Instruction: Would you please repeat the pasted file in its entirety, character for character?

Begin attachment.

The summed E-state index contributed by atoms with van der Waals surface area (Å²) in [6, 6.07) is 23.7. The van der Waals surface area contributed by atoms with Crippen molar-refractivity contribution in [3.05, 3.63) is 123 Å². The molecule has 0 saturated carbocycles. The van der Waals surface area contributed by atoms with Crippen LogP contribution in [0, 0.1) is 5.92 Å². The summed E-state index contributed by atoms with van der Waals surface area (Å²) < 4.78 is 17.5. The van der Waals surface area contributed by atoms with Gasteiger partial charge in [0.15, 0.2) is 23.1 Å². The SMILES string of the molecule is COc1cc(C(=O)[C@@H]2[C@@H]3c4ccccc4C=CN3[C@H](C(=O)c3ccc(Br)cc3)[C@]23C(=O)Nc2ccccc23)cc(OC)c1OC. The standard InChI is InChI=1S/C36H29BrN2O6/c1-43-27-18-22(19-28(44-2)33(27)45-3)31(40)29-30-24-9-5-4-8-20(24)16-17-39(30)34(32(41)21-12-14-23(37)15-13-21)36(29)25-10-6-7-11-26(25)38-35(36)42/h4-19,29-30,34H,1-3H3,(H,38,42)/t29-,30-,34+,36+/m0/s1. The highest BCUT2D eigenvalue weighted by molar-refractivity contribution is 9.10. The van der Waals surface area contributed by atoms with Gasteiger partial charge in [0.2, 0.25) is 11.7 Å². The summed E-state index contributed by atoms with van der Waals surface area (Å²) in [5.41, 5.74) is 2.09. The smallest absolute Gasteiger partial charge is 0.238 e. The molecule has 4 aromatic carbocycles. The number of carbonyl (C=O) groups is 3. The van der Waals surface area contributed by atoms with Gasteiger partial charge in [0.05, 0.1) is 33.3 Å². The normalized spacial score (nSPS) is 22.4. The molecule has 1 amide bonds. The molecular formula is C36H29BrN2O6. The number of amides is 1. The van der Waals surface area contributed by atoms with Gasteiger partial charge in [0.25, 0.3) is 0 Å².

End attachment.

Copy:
The summed E-state index contributed by atoms with van der Waals surface area (Å²) in [6, 6.07) is 23.7. The van der Waals surface area contributed by atoms with Crippen molar-refractivity contribution in [3.05, 3.63) is 123 Å². The molecule has 0 saturated carbocycles. The van der Waals surface area contributed by atoms with Crippen LogP contribution in [0, 0.1) is 5.92 Å². The summed E-state index contributed by atoms with van der Waals surface area (Å²) < 4.78 is 17.5. The van der Waals surface area contributed by atoms with Gasteiger partial charge in [0.15, 0.2) is 23.1 Å². The SMILES string of the molecule is COc1cc(C(=O)[C@@H]2[C@@H]3c4ccccc4C=CN3[C@H](C(=O)c3ccc(Br)cc3)[C@]23C(=O)Nc2ccccc23)cc(OC)c1OC. The standard InChI is InChI=1S/C36H29BrN2O6/c1-43-27-18-22(19-28(44-2)33(27)45-3)31(40)29-30-24-9-5-4-8-20(24)16-17-39(30)34(32(41)21-12-14-23(37)15-13-21)36(29)25-10-6-7-11-26(25)38-35(36)42/h4-19,29-30,34H,1-3H3,(H,38,42)/t29-,30-,34+,36+/m0/s1. The highest BCUT2D eigenvalue weighted by molar-refractivity contribution is 9.10. The van der Waals surface area contributed by atoms with Gasteiger partial charge in [0.2, 0.25) is 11.7 Å². The summed E-state index contributed by atoms with van der Waals surface area (Å²) in [5.41, 5.74) is 2.09. The smallest absolute Gasteiger partial charge is 0.238 e. The molecule has 4 aromatic carbocycles. The number of carbonyl (C=O) groups is 3. The van der Waals surface area contributed by atoms with Gasteiger partial charge in [0.05, 0.1) is 33.3 Å². The normalized spacial score (nSPS) is 22.4. The molecule has 1 amide bonds. The molecular formula is C36H29BrN2O6. The number of amides is 1. The van der Waals surface area contributed by atoms with Gasteiger partial charge in [0.25, 0.3) is 0 Å².